Heatstroke in Dogs
Metro Detroit will face excessive heat in the next few days. The National Weather Service has issued an excessive heat warning effective at noon today (July 18) to 8 p.m. Saturday. Pet owners should be extra careful with their dogs and outdoor activities.
Heat stroke is a life-threatening condition that occurs when a dog’s body temperature rises to a level that causes severe changes in major organs often resulting in death.
Heat stroke occurs when the dog’s ability to reduce its body temperature is overwhelmed by factors increasing the temperature. Some of these factors can be:
- High environmental temperature such as high heat and humidity
- Excessive exercise especially during warm weather
- Being in a confined area without ventilation such as a parked car or cage with dryer during grooming
Dogs most at risk are those
- Dogs with a history of heat stroke
- Dogs with pushed in faces (brachycephalic) such as pugs, bulldogs, Boston terries etc.
- Dogs with heavy thick coats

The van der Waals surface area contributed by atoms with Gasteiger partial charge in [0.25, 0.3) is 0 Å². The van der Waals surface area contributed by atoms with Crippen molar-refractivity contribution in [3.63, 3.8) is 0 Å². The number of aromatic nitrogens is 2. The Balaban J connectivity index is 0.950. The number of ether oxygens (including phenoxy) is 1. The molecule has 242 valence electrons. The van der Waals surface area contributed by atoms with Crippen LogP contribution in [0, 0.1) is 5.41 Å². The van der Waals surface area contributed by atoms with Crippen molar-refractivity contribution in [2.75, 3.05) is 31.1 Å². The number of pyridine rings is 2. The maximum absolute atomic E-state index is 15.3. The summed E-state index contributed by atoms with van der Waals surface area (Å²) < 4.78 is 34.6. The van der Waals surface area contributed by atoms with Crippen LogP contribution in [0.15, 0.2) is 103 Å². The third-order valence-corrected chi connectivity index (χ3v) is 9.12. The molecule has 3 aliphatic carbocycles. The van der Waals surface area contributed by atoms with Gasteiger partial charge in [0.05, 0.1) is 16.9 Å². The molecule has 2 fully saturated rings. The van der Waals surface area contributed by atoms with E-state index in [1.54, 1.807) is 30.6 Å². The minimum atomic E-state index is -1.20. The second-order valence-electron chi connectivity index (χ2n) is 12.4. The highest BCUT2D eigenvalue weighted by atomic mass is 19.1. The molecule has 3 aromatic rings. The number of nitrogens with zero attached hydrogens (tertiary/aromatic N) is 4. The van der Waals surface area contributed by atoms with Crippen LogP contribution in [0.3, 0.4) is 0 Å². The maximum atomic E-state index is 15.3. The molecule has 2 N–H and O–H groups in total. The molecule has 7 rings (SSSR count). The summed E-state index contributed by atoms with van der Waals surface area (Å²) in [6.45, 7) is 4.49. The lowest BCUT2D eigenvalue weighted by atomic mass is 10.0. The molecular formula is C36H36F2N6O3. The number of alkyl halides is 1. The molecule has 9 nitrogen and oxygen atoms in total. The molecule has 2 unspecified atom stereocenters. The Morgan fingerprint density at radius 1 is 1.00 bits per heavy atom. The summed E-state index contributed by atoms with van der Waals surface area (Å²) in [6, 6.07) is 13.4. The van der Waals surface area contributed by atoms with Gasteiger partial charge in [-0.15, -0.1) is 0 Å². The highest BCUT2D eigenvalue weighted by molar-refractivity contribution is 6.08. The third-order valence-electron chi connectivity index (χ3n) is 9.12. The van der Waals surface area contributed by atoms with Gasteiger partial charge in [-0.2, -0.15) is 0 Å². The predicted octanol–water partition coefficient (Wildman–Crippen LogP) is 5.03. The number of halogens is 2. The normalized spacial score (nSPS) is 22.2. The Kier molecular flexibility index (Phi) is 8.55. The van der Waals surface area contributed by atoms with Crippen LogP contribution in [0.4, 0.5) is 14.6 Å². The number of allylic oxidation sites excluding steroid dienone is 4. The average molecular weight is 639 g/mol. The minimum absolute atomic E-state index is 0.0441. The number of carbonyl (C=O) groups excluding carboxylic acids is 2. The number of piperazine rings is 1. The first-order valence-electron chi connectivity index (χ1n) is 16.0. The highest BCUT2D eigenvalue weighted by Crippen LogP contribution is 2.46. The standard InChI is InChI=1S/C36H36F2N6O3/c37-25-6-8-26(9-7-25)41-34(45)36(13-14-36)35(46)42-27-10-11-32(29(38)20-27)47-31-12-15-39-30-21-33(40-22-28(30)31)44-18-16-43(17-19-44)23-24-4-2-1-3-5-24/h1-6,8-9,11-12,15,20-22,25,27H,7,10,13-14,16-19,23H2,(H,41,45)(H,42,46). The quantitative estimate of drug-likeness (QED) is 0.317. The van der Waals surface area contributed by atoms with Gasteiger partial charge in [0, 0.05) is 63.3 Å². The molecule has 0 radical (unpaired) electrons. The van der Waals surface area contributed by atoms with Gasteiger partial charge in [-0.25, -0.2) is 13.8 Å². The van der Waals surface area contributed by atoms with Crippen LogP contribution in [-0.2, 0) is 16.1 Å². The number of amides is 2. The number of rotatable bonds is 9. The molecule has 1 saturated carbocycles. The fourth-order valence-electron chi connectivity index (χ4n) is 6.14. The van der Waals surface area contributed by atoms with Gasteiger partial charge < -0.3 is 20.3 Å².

- Overweight dogs
- The very young and the very old
Signs of heat stroke can include
- Excessive drooling
- Bright red gums and tongue
- Weakness (like being drunk)
- Bloody diarrhea
Dogs that develop heatstroke are more likely to survive if the owner can start the cooling immediately. Recommendations are that if heatstroke is suspected to move the dog immediately to a cooler environment like air conditioning or shade, offer water and start cooling by applying cool or tepid water to the dog’s body (Cold water and ice are not recommended) and immediately take the dog to a vet. The higher the temperature and the longer the dog is overheated, the less chance to survive.
Prevention of heatstroke is the key
- Avoid having dogs out in the hottest time of the day and especially avoid strenuous exercise
- Never leave a dog in a parked car
- Always provide shade and continuous water to dogs that must be outside
Know the signs of heatstroke and if you suspect it, start cooling measures immediately and take the dog to the vet without any delay.
Photo credit: one&All